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As anti-police brutality protests have broken out across the country after the murder of George Floyd in Minneapolis, more than 9,000 people have been arrested in connection to these demonstrations—a number that keeps growing every day. While the gatherings have been overwhelmingly peaceful, others have turned chaotic as police made arrests and deployed so-called “non-lethal” tactics like tear gas, pepper spray, and rubber bullets.
Almost immediately after people started taking to the streets, donations started rolling into bail funds like Minnesota Freedom Fund, the Peoples City Council Freedom Fund, and the Louisville Community Bail Fund, which serve to post bail for arrested protesters in their areas. Celebrities like Chrissy Teigen and John Legend, Harry Styles, Seth Rogen, Gabrielle Union, Lizzo, and dozens of others matched donations to ensure those arrested are able to get home.
But if you’re going to join the protests, it’s worth having a plan in case you need a lawyer’s help. Attorneys can protect your rights or file a civil claim if you believe your rights were violated. If you’re under arrest, you have the right to ask why and you have the right to call a lawyer without the police listening.
For a quick primer on your rights as a protestor, here’s what the ACLU says:
- You have the right to express your opinions in public.
- You have the right to protest in “traditional public forums,” such as streets, sidewalks and parks, so long as you are not interfering with traffic or building usage. Marches that block traffic require a permit.
- “Dispersal” should be law enforcement’s last resort, and officers may not use such tactics unless there’s a “clear and present danger” or threat to public safety, such as riots and looting.
- If you are lawfully in a public forum, you have the right to photograph police, and they may not confiscate or demand to view your images or videos.
- Police may not arrest you without “reasonable suspicion” that you are about to commit a crime (or are already committing one).
- Stay calm if you are arrested. You have the right to remain silent, and do so if your lawyer is not present. Ask to call your lawyer immediately.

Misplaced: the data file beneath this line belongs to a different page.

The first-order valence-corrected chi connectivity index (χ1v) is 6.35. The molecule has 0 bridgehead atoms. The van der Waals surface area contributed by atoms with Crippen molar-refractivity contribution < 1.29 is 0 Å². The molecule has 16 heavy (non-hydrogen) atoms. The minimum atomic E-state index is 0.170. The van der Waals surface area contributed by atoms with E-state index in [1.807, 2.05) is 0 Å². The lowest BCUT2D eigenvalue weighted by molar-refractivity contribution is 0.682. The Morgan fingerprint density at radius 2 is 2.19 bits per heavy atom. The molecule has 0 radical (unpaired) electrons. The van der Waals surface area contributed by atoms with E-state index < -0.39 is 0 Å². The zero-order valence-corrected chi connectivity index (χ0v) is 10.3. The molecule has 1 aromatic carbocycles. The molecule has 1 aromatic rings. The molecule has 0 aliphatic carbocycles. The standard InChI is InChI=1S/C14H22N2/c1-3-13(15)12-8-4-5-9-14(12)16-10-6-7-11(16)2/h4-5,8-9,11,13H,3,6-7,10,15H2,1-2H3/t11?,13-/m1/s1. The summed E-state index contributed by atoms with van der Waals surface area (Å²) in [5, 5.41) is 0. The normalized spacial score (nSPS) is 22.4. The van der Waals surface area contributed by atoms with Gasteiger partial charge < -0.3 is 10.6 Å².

- You have the right to medical attention should you be injured.
- As soon as you can, write down everything you remember about the arrest, including badge and patrol car numbers if you have them.
Considering most of us don’t have a personal lawyer, it’s best to ensure you have easy access to legal services before you even attend a protest. Over the past week, supporters have compiled lists of attorneys offering free legal support across the country. You can contact them directly to confirm their availability. Consider writing their number on your arm before you head out to protest if you might be arrested.
Where To Find Pro Bono Lawyers
- A spreadsheet here lists more than 150 attorneys offering pro bono work throughout the U.S. along with other resistance resources.
- This massive Twitter thread lists attorneys around the country ready to help.
- Another Twitter user compiled a Google Sheet with more than 100 lawyers offering pro bono services in cities like Phoenix, Los Angeles, Denver, Atlanta, Chicago, Houston, Pittsburgh, and New York City. The list is being updated continually.
- Derouen Law Firm compiled a similar list on its website with more than 80 attorneys, many of whom are in Texas, but with a few in Illinois, Georgia, Missouri, New York, Ohio, Oklahoma, Florida, and North Carolina as well.
- A Texas-specific pro bono lawyer list can be found here.
- This document lists, by city, Twitter accounts of lawyers who have said they’re willing to represent protestors.
- This #BlackLivesMatter resource list contains several chapters of helpful tools, including links to bail funds.
- A Twitter user compiled this list of lawyers helping with protest-related arrests.
- You can search the American Bar Association’s pro bono resource directory here.
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Most lawyers have been announcing their willingness to help via Twitter, so if you’re struggling to find representation in your area, try searching “pro bono + [YOUR STATE/CITY]” to find resources.
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